Estonian Art 1/2018

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The Architecture Issue

Estonian Art magazine published its first ever architecture devoted issue – that will be distributed by the Estonian Center for Architecture at the Venice Architecture Biennale.

Estonian Art 1/2018 focuses on  architecture, urbanism and the public sphere. It was made in collaborated with the Estonian Center for Architecture and the architecture curators going to Venice this spring. Tadeáš Říha, Laura Linsi and Roland Reemaa are three young architects who will represent Estonia at the 16th Venice Architecture Biennale with the project Weak Monument. Tüüne-Kristin Vaikla interviews the curatorial trio in “Sensitive Interventions in Venice”. The inspiration behind the Venice Biennale project is traced in Tadeáš Říha’s article “Weakness in Architecture” based on his research into the philosophical topic. Gregor Taul’s “Free Some Space for Weak Monuments” demonstrates how monuments can become memories and Francisco Martinez’s “Architectural Taxidermy” ponders the repurposing of obsolete spaces.

The Weak Monument theme is further explored in specially commissioned visual essays by Tõnu Tunnel with “Is a Monument Land Stuck in Time?”, Dénes Farkas’s “Monument” and Paco Ulman’s “C:\Works\2017\Kuressaare”. Estonian architecture is presented in bite-sized morsels in Carl-Dag Lige’s “Mini Architecture Histories” sampled from his popular Instagram account. Julia Hinderink interviews Sille Pihlak and Siim Tuksam of PART (Practice for Architecture Research and Theory) in “New Kids On the Block”. Karin Bachmann talks about the newest wave of green urban planning in “The New Modernity of the Urban Thicket” and Villem Tomiste gives us a peek into what’s coming next in “Looking Forward to the 5th Tallinn Architecture Biennial”.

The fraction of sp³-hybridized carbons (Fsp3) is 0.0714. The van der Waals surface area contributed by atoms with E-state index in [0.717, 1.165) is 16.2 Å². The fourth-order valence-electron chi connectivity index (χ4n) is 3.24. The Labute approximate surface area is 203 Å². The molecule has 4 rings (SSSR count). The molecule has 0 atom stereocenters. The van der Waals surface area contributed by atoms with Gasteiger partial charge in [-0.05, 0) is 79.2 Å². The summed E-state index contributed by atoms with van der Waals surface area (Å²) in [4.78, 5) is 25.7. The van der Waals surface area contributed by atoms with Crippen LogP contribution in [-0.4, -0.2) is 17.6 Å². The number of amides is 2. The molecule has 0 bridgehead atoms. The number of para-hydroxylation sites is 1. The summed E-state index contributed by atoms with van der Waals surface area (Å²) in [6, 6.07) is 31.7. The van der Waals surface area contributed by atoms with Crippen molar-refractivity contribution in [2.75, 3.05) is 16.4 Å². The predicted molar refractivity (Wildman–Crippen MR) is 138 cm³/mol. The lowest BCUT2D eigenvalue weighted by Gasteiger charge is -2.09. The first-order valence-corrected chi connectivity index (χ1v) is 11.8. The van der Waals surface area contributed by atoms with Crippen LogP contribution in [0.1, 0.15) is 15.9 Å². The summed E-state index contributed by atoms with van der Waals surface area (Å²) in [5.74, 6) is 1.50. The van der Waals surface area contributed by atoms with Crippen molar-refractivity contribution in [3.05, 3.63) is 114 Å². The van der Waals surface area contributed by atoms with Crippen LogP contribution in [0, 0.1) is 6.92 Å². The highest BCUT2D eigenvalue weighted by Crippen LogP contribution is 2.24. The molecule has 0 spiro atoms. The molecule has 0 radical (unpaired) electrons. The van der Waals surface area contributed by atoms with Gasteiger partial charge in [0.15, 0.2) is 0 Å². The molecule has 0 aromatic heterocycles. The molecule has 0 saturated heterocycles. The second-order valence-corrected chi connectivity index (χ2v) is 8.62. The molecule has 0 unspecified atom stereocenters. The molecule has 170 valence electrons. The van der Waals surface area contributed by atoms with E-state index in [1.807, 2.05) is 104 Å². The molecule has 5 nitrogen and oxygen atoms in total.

Estonian Art is a magazine dedicated to promoting Estonian art, design and architecture that has been published by the Estonian Institute since 1997. Estonian Art 1/2018 was supported by the Estonian Center for Architecture and Estonia’s centenary programme Estonia 100.

Visit our Website www.estonianart.ee

Order a copy of the magazine: here

Follow Estonian Art on:  Twitter / Facebook / Instagram /Pinterest 

 

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Estonian Art 1/2017

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Estonian Art Focuses on Katja Novitskova and Post-Internet Art 

In homage to the internationally acclaimed Estonian artist Katja Novitskova representing Estonia with ‘If Only You Could See What I’ve Seen with 
Your Eyes’
 at the 57th Venice Biennale, we dig into the influential international art movement known as post-internet art. We trace the movement’s past, present and future while covering exciting new ground in contemporary art, design and architecture. Post-internet art can be defined as all art that has been influenced by network culture and acknowledges the influence of the cyber, the digital and the glowing, pervasive screen.
Themes of post-apocalyptic survival, the Anthropocene and the ubiquitous post-internet fern come together in a movement that merges art with design and the virtual with the tangible.
The post-internet movement and its wake are approached from different angles with articles and specially commissioned visual essays by seventeen authors: Katja Novitskova chats with Jaakko Pallasvuo about the imposter syndrome and mushrooms, Eva-Erle Lilleaed traces Novitskova’s animals and oeuvre, and Kati Ilves talks about If Only You Could See What I’ve Seen with Your Eyes. In an Estonian-Lithuanian cultural exchange, Konstanet founder Keiu Krikmann writes about Pakui Hardware, and Pakui Hardware’s Neringa Černiauskaitė writes about Konstanet.

 

In design, Ott Kagovere considers the trolling elements of post-internet graphic design, Sofia Hallik writes about cybernetic influences and Kaarin Kivirähk captures the present moment in post-internet fashion. Martin Rünk talks to Kristina Õllek and Kert Viiart about EXHIBIT_ONSCROLL. Pau Wealder gives an international perspective on Spanish post-internet art practices, while Raivo Kelomees gives an art history lesson, tracing 90s net-art to the post-internet movement with a post-modern glossary of contradictory terms. Mikk Madisson and Rainar Aasrand chronicle how SKATKA reveals the seedy underbelly of e-utopias.

There are two visual essays in this issue by Norman Orro and Kristina Õllek & Kert Viiart based on their Instagram exhibition @exhibit_onscroll.

The issue also contains articles about Estonian architecture and design.

 

The new issue of Estonian Art will come out in September of 2017!

Visit our Website www.estonianart.ee

Order a copy of the magazine: here

Follow Estonian Art on:  Twitter / Facebook / Instagram /Pinterest